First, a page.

The Grand Jury report says that in 2005, Spencer was found guilty of operating as an indirect air carrier without the authority of the U.S. Department of Transportation and was fined $1 million, which remains unpaid.

An administrative-law judge wrote a default judgment against Spencer “to permanently cease and desist from further marketing or other involvement in air transportation operations so that he is banned from the aviation industry.”

But Spencer, whose history at the airport dates back to 2003 as manager of a leasing and services company that leased storage space for Boeing 727 aircraft, manages multiple companies that do business with the airport, including Norton Development, which worked out the 2007 deal to build the terminal.

The agreement called for Norton Development to assume responsibility for construction work, then sell the terminal to the airport upon its completion.

The deal included a 1.35 percent development fee.

Norton Development also owns the Million Air corporate jet facility, and Spencer’s business interests at the airport include SBD Aircraft Services, which holds a lease on the airport’s hangar complex, and Norton Aircraft Maintenance Services, which performs repair work on jet aircraft.

‘Serious questions’

The civil Grand Jury took to task the San Bernardino International Airport Authority – a joint-powers authority composed of San Bernardino County and the cities of San Bernardino, Colton, Loma Linda and Highland – for its increasingly complex relationship with Spencer.

“The evolution of these sole- source relationships between SBIAA and Mr. Spencer, and the growth in the involvement of the companies he manages, raises serious questions,” the report says. “Further, Mr. Spencer’s activities at SBIAA are in direct violation of the DOT order, which states he should be `banned from the aviation industry.”‘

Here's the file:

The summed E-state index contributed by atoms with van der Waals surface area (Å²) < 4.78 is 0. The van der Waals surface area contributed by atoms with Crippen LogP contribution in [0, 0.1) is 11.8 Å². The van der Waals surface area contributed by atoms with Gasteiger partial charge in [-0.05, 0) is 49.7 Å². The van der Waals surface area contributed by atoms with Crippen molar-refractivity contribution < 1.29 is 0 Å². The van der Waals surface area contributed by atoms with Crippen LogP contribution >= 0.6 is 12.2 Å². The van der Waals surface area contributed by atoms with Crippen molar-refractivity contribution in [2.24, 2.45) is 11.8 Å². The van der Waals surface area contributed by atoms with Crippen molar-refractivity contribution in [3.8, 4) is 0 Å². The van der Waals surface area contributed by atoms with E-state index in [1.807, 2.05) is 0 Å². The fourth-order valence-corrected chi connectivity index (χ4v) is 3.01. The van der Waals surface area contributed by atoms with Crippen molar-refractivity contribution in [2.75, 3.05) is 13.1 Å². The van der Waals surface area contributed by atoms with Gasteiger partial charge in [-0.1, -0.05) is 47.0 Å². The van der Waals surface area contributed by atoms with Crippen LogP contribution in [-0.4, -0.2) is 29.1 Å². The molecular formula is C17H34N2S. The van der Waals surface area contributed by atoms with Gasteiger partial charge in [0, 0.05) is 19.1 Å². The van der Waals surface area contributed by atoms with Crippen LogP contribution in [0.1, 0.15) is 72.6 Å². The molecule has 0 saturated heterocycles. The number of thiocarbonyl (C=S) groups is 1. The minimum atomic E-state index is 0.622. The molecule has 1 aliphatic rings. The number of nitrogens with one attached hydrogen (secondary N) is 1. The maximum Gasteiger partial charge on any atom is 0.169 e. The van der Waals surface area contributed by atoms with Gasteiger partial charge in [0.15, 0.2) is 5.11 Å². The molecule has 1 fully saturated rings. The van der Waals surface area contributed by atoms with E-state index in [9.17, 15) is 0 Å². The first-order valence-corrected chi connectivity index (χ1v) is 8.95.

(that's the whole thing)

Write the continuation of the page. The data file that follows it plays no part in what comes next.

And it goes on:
“Is it embarrassing? Hell yes,” said Josie Gonzales, chairwoman of the county Board of Supervisors, and member of the authority board.

Gonzales said it is the board’s job to make sure “that Mr. Spencer is either performing to the letter of the contract that we have with him, and if he is not, it’s our job to get him the hell out.”

But Spencer believes the scope of the aviation industry ban is actually narrow.

“The DOT order, which, if you read the whole language of the order, doesn’t just say `banned from the aviation industry’ … that refers to the sale of airline tickets and the marketing of airline products,” Spencer said.

He said he has appealed the order.

“None of the activities that we’re involved in at the airport are in contradiction to that order, because they are outside the statutory authority of what the DOT was referring to in that order,” Spencer said.

Airport officials suggested that the Department of Transportation overreached in its decision to ban Spencer from the aviation industry, saying its authority does not cover corporate jet facilities or maintenance and leasing operations.

“We all agreed that the limitation on the aviation industry ban was very limited in scope and did not include all these ground operations,” Rogers said.